Several pieces have been floating around in the last week or so on virtual crime. GamePolitics discussed a paper by the Australian government’s Institute of Criminology discussing the nature of criminal activity in virtual worlds. It centers around a basic question: is interpersonal crime committed in a virtual space really crime if there is no real-world corollary?
The question of whether real-world notions of interpersonal harm apply to virtual assault or sexual assault is unresolved. This complicates the question of regulation within virtual worlds.
There is some precedent for virtual crime that also occurs in the real world to be considered criminal activity. For example, if you were to illegally extort another person out of Linden Dollars in Second Life, you could be prosecuted for that crime in the real world because Linden Dollars have a real-world monetary equivalent (currently, roughly L$260 = US$1).
But criminal activity that occurs only in a virtual space is a gray area. Consider the cases described by Inside Higher Ed of “avatar rape.” I put that in quotes because there is some disagreement on what specific term should be used. You see, it’s possible for one avatar in Second Life to sexually assault another avatar. Because consent is required to participate realistically in any activity in Second Life, the mechanics of this activity are kind of odd:
- Example 1: An avatar might equip a male genitalia add-on and then walk into another person. There is no forceful penetration, and in many cases, the victim avatar doesn’t necessarily experience anything physical – it is more of a symbolic attack. It can be remedied by either walking away or teleporting elsewhere.
- Example 2: In Second Life, there are objects called “pose balls.” When an avatar right-clicks and selects “Sit” on a pose ball, it loads an animation for that avatar. Sex in Second Life occurs when two avatars are sitting on two pose balls, the animations of which are synced together to simulate some sort of sexual activity. One way that virtual rape can thus occur is by tricking another (usually new) user into sitting on a pose ball that engages them in an unexpected sexual activity. It’s easy to stop such an activity – simply click “Stand Up.”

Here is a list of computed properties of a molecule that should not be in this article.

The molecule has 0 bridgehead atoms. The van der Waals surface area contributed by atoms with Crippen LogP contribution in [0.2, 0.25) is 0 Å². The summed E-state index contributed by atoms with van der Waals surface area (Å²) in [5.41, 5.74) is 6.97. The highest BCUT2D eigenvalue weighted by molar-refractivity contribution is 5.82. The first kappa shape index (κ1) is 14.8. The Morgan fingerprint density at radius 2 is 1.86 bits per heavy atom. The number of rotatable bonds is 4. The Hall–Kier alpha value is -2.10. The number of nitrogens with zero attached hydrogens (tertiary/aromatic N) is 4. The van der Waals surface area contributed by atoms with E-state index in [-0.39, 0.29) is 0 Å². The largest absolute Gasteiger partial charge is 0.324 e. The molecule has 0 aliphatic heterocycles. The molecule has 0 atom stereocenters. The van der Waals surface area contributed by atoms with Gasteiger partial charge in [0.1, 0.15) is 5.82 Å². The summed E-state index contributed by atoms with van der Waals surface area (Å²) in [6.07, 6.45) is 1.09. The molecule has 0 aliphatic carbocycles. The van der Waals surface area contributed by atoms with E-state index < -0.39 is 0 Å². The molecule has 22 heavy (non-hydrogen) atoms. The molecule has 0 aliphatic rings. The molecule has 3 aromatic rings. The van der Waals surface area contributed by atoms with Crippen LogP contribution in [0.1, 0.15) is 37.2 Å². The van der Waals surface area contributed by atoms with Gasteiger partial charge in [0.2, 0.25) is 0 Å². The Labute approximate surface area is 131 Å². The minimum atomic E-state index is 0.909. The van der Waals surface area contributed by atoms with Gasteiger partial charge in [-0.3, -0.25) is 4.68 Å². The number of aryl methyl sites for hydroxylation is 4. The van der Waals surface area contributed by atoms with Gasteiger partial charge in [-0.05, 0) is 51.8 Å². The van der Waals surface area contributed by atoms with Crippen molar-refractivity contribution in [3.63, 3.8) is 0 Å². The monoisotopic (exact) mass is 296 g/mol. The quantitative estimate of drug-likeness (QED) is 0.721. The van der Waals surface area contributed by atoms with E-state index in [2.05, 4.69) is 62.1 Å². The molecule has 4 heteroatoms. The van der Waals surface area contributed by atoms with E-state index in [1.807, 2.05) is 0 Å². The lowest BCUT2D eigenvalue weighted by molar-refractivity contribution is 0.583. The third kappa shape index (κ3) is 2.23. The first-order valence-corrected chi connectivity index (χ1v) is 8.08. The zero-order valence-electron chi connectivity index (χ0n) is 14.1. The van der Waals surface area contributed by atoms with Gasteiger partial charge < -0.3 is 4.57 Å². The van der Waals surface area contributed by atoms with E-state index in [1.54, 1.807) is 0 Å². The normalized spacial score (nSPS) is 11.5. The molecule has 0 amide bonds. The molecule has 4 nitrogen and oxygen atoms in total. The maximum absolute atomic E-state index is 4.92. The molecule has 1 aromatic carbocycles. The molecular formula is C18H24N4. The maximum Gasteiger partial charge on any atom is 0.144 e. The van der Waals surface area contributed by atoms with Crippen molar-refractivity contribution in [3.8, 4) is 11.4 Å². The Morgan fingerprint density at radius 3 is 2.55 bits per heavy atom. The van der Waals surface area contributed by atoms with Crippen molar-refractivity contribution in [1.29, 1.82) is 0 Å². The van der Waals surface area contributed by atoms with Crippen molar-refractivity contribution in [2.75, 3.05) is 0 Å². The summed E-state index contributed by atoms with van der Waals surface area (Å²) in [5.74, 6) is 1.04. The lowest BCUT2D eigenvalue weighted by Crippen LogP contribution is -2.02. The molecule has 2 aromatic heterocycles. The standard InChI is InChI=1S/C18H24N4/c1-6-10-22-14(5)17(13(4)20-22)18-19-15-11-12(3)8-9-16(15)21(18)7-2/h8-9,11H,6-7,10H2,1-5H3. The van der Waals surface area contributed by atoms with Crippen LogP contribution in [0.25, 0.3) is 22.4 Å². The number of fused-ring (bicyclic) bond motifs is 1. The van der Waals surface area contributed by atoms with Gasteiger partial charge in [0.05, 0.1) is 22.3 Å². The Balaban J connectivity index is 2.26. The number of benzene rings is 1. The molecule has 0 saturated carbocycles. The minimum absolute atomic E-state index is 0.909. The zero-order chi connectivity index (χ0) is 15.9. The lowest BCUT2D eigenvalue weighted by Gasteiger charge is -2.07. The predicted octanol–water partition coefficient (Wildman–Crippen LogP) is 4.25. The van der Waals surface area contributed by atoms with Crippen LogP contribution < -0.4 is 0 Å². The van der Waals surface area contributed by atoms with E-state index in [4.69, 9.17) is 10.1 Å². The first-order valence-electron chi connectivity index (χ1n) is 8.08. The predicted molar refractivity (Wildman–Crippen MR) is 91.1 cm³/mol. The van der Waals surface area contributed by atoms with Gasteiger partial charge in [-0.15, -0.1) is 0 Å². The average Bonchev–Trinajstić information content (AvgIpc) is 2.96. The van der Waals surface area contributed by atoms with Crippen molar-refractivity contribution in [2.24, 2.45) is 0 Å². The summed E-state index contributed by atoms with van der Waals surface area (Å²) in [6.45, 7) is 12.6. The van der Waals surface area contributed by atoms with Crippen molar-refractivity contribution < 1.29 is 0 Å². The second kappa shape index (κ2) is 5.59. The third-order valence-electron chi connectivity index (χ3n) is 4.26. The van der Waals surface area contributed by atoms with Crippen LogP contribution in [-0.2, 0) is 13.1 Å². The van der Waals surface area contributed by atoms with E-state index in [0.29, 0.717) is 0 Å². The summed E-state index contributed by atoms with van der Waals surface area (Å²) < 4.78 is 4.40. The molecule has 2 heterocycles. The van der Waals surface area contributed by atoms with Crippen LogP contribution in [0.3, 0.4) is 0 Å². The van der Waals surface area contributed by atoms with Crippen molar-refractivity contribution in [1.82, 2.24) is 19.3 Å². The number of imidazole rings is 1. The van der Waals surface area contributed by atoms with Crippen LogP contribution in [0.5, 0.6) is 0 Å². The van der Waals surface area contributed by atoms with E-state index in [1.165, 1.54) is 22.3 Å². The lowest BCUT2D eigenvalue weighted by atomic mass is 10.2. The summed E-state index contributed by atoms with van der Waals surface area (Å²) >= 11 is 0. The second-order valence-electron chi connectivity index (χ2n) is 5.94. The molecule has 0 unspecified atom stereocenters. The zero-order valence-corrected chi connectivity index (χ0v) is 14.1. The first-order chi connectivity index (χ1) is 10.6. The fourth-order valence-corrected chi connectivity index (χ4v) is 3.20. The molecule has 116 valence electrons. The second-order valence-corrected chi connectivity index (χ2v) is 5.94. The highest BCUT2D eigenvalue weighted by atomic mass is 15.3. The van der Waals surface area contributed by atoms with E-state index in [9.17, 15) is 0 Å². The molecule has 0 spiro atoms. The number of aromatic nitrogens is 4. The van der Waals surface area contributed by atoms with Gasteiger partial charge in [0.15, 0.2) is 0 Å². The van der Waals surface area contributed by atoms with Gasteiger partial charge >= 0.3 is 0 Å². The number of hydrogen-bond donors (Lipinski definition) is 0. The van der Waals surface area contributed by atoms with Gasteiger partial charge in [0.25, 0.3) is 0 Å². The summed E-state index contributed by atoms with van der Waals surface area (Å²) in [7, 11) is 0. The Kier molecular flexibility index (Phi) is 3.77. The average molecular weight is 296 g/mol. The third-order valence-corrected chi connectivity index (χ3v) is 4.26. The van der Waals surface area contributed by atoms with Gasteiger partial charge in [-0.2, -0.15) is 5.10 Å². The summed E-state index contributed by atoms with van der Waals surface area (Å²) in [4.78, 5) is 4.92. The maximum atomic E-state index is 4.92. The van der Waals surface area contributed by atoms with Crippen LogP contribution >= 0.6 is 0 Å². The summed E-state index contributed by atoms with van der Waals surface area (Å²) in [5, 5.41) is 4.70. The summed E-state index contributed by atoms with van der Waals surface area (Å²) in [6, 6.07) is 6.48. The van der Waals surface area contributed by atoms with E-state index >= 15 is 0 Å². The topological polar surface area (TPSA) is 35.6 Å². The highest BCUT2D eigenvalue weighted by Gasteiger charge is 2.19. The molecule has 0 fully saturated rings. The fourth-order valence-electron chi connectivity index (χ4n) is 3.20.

The commenters provide some interesting perspectives on this piece:
Calling this rape is sensationalistic, yellow journalism. Exposure to unwanted sexual imagery (which is the closest you might call this) is sexual harassment, at worst. This is certainly a non-trivial issue, but to call it rape is irresponsible. In doing so, you are implying that actual rape victims have similar feelings and reactions to Second Life “rape” victims, and that is frankly insulting. Psychologically, I expect this sort of behavior’s effect is closer to flashing/exhibitionism.
Regardless of the specifics, it is clear that Second Life is to some degree an untamed frontier, where the specific rules of law and order in relation to “the real world” are not clear. Is it ethical to expose students or employees to such an environment?
In my research laboratory, where we are currently testing Second Life-type training interventions, we never allow research participants onto the open Second Life grid. It’s too dangerous for two reasons. First, the Second Life environment is difficult to control unless you have a private island – any random jackass can come by an interrupt your experiment, although this is uncommon. Second, we would be exposing participants to everything in Second Life, and I don’t believe it’s necessarily appropriate/ethical for researchers to make that decision for them. Or at the least, it’s not a risk that I want to take yet.
But the classroom is a different environment. To some degree, isn’t it the responsibility of instructors to expose students to new ideas and ways of thinking?
The training room is a different story, which I think is the impetus for Linden Lab’s behind-the-firewall product, which allows companies to run their own Second Life grid inaccessible to the Internet at large. Exposing your employees to material not controlled by your company is seem by many companies simply as an unnecessary risk. The only problem is that this product appears to be ridiculously expensive.